What was the great objective behind 19th-century liberalism? It was, as Marx never tired of pointing out, to separate the economic sphere from the political sphere and to confine politics to the latter while leaving the economic sphere to capital. It is liberalism’s splendid success in achieving this long-held goal that we are now observing. —Yanis Varoufakis
Days after the January 25 election that brought the left party Syriza to power in Greece, its eloquent and highly rational new finance minister, Yanis Varoufakis, rode his 1300cc Yamaha straight at the Berlin Wall. Stopping off to shake hands with potential (if unlikely) allies in Paris and in London, seizing the world’s attention with his raptor’s glare and bright-blue tieless shirts, he emerged from his first meeting with Wolfgang Schäuble, his German counterpart, to break the frame of European politicians’ coded, business-as-usual encounters with the press.
Schäuble spoke somewhat hesitantly of rules and tax inspectors and agreeing to disagree; Varoufakis spoke with passion of the European project, of the need to respect the continuity of Europe’s institutions without crushing the “fragile flower” of democracy. He described Greece’s humanitarian crisis and warned of the dangers ahead should his government fail, asking for Germany’s help against the resurgence of Nazism in Greece, which had fought so hard against it. And, in requesting time to free Greece from its debt trap, he didn’t evade his country’s own responsibilities, referring to Greece’s “flimsy business model” and to Syriza’s determination to push through deep reforms, combating tax evasion and corruption as well as restarting the economy.
For most Greeks, Varoufakis’s frankness came as a huge relief: an open acknowledgment at the heart of European power of the truth as they are living it, an appeal made not as a supplicant but as an equal partner. For others (or often the same ones), it was terrifying: the long-awaited and desired confrontation risked a break with Europe, which is not what the vast majority of Greeks now want. In Germany, Varoufakis’s manner was read as arrogance and rudeness. One German MP asked if he could be replaced; Schäuble said he pitied the Greeks for electing “an irresponsible government.”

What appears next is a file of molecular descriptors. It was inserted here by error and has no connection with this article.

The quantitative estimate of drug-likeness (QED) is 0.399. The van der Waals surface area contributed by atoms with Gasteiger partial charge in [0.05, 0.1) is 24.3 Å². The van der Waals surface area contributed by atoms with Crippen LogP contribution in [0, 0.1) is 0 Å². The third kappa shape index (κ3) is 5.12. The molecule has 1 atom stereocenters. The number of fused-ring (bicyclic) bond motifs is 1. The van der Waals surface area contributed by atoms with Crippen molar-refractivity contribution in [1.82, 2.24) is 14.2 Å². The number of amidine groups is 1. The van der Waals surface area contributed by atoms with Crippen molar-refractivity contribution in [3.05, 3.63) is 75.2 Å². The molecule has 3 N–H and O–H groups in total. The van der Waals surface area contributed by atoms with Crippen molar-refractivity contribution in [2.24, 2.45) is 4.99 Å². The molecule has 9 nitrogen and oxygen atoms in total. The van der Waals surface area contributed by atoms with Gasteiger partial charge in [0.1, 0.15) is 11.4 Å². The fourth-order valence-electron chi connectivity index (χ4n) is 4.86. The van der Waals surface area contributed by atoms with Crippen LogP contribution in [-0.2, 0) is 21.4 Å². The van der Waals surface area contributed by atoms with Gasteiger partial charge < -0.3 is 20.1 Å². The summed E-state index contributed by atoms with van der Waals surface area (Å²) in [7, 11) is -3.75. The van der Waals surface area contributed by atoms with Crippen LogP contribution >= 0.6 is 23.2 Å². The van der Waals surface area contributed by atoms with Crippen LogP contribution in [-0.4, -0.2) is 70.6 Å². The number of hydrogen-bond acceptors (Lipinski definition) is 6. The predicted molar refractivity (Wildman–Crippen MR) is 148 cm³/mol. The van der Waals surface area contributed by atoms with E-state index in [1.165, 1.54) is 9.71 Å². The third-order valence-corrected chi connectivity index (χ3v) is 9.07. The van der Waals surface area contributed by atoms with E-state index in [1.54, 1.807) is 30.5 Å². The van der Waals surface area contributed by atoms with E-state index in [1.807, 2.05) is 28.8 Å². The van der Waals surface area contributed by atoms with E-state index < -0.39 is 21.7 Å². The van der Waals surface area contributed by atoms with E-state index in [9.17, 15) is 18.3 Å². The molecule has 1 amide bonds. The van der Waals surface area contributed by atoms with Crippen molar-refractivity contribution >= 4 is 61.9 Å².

The negotiations that followed between Greece and its eurozone partners were tortuous and torture-like. Draft proposals agreed to by Varoufakis with Pierre Moscovici, eurozone commissioner for economic and financial affairs, and Eurogroup President Jeroen Dijsselbloem were switched at the last moment, at German insistence, for much harsher terms. When Syriza cried uncle and submitted a letter requesting an extension of the loan agreement—reneging on a central election promise—the German finance ministry immediately dismissed it out of hand; German officials called it a “Trojan horse.” Relations between Greece and Germany have reached a low unseen since World War II. But other conservative governments that have implemented austerity programs—Portugal, Ireland and especially Spain, where Mariano Rajoy’s People’s Party is facing a challenge from the anti-austerity Podemos—were also tough on the Greeks. They have no interest in suggesting to their voters that they could get a better deal out of the eurozone—if they elect a left-wing government.